The alarm clock went off at 5 AM. I got about …4 hours of sleep? Outside,
all was dark, except for construction lights set up on a distant street.
There were a couple of trucks blocking the road out to the Esplanade. Amazingly,
the right rear tire didn’t seem low any more. I used the potty, and loaded
up my bicycle on the bike rack. It was Tuesday, September 4th, and within
a half hour of waking up I was moving out of camp. All the street signs
had been stolen as of Sunday night, so my Exodus was a little confusing
until I found the outer ring road. It was completely dark, no sounds at
all. I saw no other vehicles moving.
I came up on the DPW shack. A guy stepped up and offered to wash my
windshield, for which I was grateful. “Headed to Reno?” he asked.
“No.” “Salt Lake?” “Well, eastward,” I said. “So… Salt Lake,”
he concluded, and I just replied, “Uh, yeah.” I gave them the bag of chips
I was gifted after the Temple burn, and they seemed happy. The Gate was
completely empty when I passed through, dust swirling around a lonely lamp.
A truck appeared and rumbled past me.
The ground was very bumpy, and I had to slow down to keep from shaking
the van apart. I kept looking behind me, fearful the bike would be bounced
off its rack. A truck pulling a horse trailer passed me on the right. The
road was jarring and uneven. I remembered the story of a guy coming down
the Jungo Road, where it was so bad he actually got two flat tires--
at the same time. I tried to take it easy, but everything was bouncing
around. More cars appeared and passed me. It began to get light in the
east, and I could see just how much dust was in the air. Ahead, the pavement
finally appeared. I waved at a handful of Perimiter folks at the exit and
pulled up onto the asphalt. I was out! It took 49 minutes to get from camp
to pavement—not too shabby.
It occurred to me that it could be dangerous to wait until after
the event to leave. The traffic might be lighter, but there was much less
infrastructure to assist you if something went wrong. There were fewer
people on-playa to help you. A truck pulling an art car passed me, followed
by an RV. The RV kept changing lanes, like it was going to pass the truck,
but then pulled back. They were apparently together, because presently
the truck got the message and they both pulled over. It was 6:27 when I
pulled into Gerlach. There was no movement anywhere, except for the BLM
Ranger cars at Bruno’s Motel. A Sheriff’s pickup was parked on the side.
Crossing the railroad tracks, I could see emergency lights ahead. Traffic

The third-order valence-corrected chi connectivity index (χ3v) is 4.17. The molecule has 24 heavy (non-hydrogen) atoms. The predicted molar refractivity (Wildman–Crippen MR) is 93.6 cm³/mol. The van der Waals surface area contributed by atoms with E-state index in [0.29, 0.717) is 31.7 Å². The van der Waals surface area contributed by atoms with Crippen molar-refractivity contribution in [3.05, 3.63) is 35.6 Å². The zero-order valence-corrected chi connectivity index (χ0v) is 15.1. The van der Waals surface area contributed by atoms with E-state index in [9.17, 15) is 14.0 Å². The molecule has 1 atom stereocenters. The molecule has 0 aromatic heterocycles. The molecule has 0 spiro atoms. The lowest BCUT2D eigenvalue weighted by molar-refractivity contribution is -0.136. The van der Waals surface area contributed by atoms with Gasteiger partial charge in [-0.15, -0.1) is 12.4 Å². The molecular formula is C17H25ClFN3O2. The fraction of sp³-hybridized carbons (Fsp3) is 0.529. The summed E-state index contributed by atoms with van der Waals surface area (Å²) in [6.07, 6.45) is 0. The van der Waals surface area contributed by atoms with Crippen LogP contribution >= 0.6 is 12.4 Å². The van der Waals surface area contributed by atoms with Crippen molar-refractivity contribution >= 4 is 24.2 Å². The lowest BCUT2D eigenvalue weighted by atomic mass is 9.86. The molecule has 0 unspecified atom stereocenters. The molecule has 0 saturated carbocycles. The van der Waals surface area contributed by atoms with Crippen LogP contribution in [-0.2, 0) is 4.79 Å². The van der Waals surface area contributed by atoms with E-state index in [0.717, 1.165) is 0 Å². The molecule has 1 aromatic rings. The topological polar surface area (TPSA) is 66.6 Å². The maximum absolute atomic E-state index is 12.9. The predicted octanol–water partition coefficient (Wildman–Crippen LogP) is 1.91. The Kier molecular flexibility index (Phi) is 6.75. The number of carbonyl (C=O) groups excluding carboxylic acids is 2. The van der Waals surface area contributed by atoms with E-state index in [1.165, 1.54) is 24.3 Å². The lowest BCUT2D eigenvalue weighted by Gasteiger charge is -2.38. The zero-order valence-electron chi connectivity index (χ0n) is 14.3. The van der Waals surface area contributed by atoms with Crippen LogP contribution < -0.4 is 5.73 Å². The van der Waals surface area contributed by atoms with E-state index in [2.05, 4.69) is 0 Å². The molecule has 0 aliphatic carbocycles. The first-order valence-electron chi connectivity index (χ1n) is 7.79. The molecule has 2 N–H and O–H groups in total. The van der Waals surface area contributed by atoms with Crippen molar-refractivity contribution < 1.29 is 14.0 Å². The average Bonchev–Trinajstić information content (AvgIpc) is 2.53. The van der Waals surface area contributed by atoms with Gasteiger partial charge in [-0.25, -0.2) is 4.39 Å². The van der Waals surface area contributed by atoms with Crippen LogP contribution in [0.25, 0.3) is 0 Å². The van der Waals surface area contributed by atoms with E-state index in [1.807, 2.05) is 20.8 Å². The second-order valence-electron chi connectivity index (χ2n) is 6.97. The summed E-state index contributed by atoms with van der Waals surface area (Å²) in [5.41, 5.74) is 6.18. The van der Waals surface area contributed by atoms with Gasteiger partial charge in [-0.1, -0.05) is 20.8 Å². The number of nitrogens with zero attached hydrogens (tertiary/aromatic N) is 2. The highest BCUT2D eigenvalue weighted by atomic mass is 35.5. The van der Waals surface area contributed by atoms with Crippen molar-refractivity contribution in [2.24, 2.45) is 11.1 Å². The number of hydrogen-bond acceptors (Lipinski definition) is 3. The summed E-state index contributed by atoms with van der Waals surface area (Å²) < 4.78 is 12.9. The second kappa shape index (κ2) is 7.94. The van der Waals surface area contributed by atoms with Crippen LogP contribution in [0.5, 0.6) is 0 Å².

stopped for about five minutes, and then we got waved through. The first
thing I saw was debris scattered across the south side of the road, including
something that looked like the roof of a car. Passing a fire truck, I saw
a car lying on its side in the southbound lane, more wreckage scattered
about. It was a horrific crash. I pulled over in Empire to catch my breath.
Inside the store, I told a local about the wrecked car. “Was he still hangin’
out?” the guy asked. Eeek. There were lots of supplies in the store,
but no cold soda pop, so I moved on.
Sunlight was on the western mountains as I pulled out. I was mostly
alone on the highway. Every other time I’d left Burning Man, the side roads
off Highway 447 have been crowded with cars and vehicles: early risers
catching a nap after beating the Exodus rush. That year, however, the side
roads were mostly empty. I did pass one car parked beside the wide company
turn-off, the driver sound asleep in the shade on an inflatable mattress.
Where was everybody? It was 7:15 when I passed a tow truck pulling a car
out of the ditch. It had turned into a bright, sunny morning. A half hour
later, Pyramid Lake came into view. I carefully observed the speed limit
going through Nixon. The air was cool. There was a lot of playa blowing
around inside the van, making me sneeze and giving me a sinus headache.
It was 8:18 when I rolled into Fernley. I pulled into the truck stop
and tossed my little bag of trash into the dumpster. Inside, I cleaned
up, brushed my teeth, and called home. I looked pretty gnarly in the mirror.
A trucker in the bathroom said, “You been to the Burning Man, too?” He
just laughed. I got a Dr. Pepper and headed east on Highway 50. It was
25 miles to Fallon. I stopped at a gas station in Fallon and got $30 worth
Heading out of town, I pulled over at Grimes Point to see the petroglyphs.